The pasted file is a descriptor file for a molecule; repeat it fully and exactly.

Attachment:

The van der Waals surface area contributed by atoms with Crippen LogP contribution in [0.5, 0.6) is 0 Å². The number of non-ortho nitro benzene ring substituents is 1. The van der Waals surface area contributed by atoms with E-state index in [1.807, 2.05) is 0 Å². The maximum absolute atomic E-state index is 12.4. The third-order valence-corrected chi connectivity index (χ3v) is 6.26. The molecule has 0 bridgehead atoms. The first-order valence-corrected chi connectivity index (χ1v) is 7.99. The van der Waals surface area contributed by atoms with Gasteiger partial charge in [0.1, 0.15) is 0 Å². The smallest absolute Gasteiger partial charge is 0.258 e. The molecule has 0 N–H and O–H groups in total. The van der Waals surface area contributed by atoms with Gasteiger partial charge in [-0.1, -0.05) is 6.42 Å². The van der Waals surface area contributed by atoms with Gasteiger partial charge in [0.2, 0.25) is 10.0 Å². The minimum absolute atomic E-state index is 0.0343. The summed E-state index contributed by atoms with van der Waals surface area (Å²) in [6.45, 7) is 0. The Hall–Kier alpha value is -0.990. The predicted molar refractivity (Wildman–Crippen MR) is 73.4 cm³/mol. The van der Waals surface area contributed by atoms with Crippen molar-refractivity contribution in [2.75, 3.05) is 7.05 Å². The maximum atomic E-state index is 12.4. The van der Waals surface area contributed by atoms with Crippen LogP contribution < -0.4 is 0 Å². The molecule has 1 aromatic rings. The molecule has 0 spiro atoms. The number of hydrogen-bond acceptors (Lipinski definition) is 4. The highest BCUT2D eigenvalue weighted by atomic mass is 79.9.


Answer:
The van der Waals surface area contributed by atoms with Crippen LogP contribution in [0.5, 0.6) is 0 Å². The number of non-ortho nitro benzene ring substituents is 1. The van der Waals surface area contributed by atoms with E-state index in [1.807, 2.05) is 0 Å². The maximum absolute atomic E-state index is 12.4. The third-order valence-corrected chi connectivity index (χ3v) is 6.26. The molecule has 0 bridgehead atoms. The first-order valence-corrected chi connectivity index (χ1v) is 7.99. The van der Waals surface area contributed by atoms with Gasteiger partial charge in [0.1, 0.15) is 0 Å². The smallest absolute Gasteiger partial charge is 0.258 e. The molecule has 0 N–H and O–H groups in total. The van der Waals surface area contributed by atoms with Gasteiger partial charge in [-0.1, -0.05) is 6.42 Å². The van der Waals surface area contributed by atoms with Gasteiger partial charge in [0.2, 0.25) is 10.0 Å². The minimum absolute atomic E-state index is 0.0343. The summed E-state index contributed by atoms with van der Waals surface area (Å²) in [6.45, 7) is 0. The Hall–Kier alpha value is -0.990. The predicted molar refractivity (Wildman–Crippen MR) is 73.4 cm³/mol. The van der Waals surface area contributed by atoms with Crippen molar-refractivity contribution in [2.75, 3.05) is 7.05 Å². The maximum atomic E-state index is 12.4. The van der Waals surface area contributed by atoms with Crippen LogP contribution < -0.4 is 0 Å². The molecule has 1 aromatic rings. The molecule has 0 spiro atoms. The number of hydrogen-bond acceptors (Lipinski definition) is 4. The highest BCUT2D eigenvalue weighted by atomic mass is 79.9.